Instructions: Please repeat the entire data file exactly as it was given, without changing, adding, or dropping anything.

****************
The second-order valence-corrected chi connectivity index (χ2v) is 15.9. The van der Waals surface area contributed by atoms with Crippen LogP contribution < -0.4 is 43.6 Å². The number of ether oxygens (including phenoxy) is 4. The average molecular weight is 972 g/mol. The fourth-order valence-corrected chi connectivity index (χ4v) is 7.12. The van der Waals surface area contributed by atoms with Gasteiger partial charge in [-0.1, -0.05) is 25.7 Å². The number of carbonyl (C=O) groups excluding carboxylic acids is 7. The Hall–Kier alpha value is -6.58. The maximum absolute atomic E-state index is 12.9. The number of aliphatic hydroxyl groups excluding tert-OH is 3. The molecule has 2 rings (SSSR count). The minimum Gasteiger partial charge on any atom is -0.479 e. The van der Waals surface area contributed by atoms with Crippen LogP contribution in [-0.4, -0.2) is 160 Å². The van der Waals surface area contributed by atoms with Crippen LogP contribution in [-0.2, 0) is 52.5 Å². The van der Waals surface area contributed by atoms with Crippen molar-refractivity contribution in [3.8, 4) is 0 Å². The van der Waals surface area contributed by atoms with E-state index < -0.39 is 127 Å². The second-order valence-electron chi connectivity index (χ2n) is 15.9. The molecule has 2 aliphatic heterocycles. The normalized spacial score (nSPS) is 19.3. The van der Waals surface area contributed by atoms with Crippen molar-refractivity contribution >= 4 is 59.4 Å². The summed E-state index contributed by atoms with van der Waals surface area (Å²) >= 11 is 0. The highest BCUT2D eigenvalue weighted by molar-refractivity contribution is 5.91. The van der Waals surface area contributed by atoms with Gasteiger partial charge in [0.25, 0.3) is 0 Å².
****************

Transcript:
The second-order valence-corrected chi connectivity index (χ2v) is 15.9. The van der Waals surface area contributed by atoms with Crippen LogP contribution < -0.4 is 43.6 Å². The number of ether oxygens (including phenoxy) is 4. The average molecular weight is 972 g/mol. The fourth-order valence-corrected chi connectivity index (χ4v) is 7.12. The van der Waals surface area contributed by atoms with Gasteiger partial charge in [-0.1, -0.05) is 25.7 Å². The number of carbonyl (C=O) groups excluding carboxylic acids is 7. The Hall–Kier alpha value is -6.58. The maximum absolute atomic E-state index is 12.9. The number of aliphatic hydroxyl groups excluding tert-OH is 3. The molecule has 2 rings (SSSR count). The minimum Gasteiger partial charge on any atom is -0.479 e. The van der Waals surface area contributed by atoms with Crippen LogP contribution in [-0.4, -0.2) is 160 Å². The van der Waals surface area contributed by atoms with Crippen LogP contribution in [-0.2, 0) is 52.5 Å². The van der Waals surface area contributed by atoms with Crippen molar-refractivity contribution in [3.8, 4) is 0 Å². The van der Waals surface area contributed by atoms with E-state index < -0.39 is 127 Å². The second-order valence-electron chi connectivity index (χ2n) is 15.9. The molecule has 2 aliphatic heterocycles. The normalized spacial score (nSPS) is 19.3. The van der Waals surface area contributed by atoms with Crippen molar-refractivity contribution >= 4 is 59.4 Å². The summed E-state index contributed by atoms with van der Waals surface area (Å²) >= 11 is 0. The highest BCUT2D eigenvalue weighted by molar-refractivity contribution is 5.91. The van der Waals surface area contributed by atoms with Gasteiger partial charge in [0.25, 0.3) is 0 Å².